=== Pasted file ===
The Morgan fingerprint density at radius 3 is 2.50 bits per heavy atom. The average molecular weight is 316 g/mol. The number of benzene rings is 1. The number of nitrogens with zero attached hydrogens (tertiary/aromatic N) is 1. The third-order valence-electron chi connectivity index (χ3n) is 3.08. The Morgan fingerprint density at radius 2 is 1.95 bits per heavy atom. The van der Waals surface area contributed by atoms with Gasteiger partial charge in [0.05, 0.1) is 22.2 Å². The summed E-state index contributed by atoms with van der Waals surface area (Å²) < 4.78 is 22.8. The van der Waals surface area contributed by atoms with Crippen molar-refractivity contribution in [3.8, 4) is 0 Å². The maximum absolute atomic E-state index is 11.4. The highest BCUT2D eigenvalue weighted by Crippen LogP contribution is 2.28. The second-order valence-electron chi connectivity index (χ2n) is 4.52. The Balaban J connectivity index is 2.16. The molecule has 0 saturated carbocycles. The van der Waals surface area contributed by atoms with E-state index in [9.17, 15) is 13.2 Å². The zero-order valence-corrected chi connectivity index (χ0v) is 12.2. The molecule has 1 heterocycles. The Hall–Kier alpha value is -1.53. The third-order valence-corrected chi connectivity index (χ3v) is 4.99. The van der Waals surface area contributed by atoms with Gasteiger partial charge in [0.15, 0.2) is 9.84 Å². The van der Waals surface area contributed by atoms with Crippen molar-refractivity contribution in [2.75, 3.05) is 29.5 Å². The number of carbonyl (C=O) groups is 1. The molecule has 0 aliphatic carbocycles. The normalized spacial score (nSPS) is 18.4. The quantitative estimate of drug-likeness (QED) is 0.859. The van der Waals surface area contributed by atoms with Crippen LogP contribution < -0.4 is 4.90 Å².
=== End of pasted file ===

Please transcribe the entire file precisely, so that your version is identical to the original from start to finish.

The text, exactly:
The Morgan fingerprint density at radius 3 is 2.50 bits per heavy atom. The average molecular weight is 316 g/mol. The number of benzene rings is 1. The number of nitrogens with zero attached hydrogens (tertiary/aromatic N) is 1. The third-order valence-electron chi connectivity index (χ3n) is 3.08. The Morgan fingerprint density at radius 2 is 1.95 bits per heavy atom. The van der Waals surface area contributed by atoms with Gasteiger partial charge in [0.05, 0.1) is 22.2 Å². The summed E-state index contributed by atoms with van der Waals surface area (Å²) < 4.78 is 22.8. The van der Waals surface area contributed by atoms with Crippen molar-refractivity contribution in [3.8, 4) is 0 Å². The maximum absolute atomic E-state index is 11.4. The highest BCUT2D eigenvalue weighted by Crippen LogP contribution is 2.28. The second-order valence-electron chi connectivity index (χ2n) is 4.52. The Balaban J connectivity index is 2.16. The molecule has 0 saturated carbocycles. The van der Waals surface area contributed by atoms with E-state index in [9.17, 15) is 13.2 Å². The zero-order valence-corrected chi connectivity index (χ0v) is 12.2. The molecule has 1 heterocycles. The Hall–Kier alpha value is -1.53. The third-order valence-corrected chi connectivity index (χ3v) is 4.99. The van der Waals surface area contributed by atoms with Gasteiger partial charge in [0.15, 0.2) is 9.84 Å². The van der Waals surface area contributed by atoms with Crippen molar-refractivity contribution in [2.75, 3.05) is 29.5 Å². The number of carbonyl (C=O) groups is 1. The molecule has 0 aliphatic carbocycles. The normalized spacial score (nSPS) is 18.4. The quantitative estimate of drug-likeness (QED) is 0.859. The van der Waals surface area contributed by atoms with Crippen LogP contribution < -0.4 is 4.90 Å².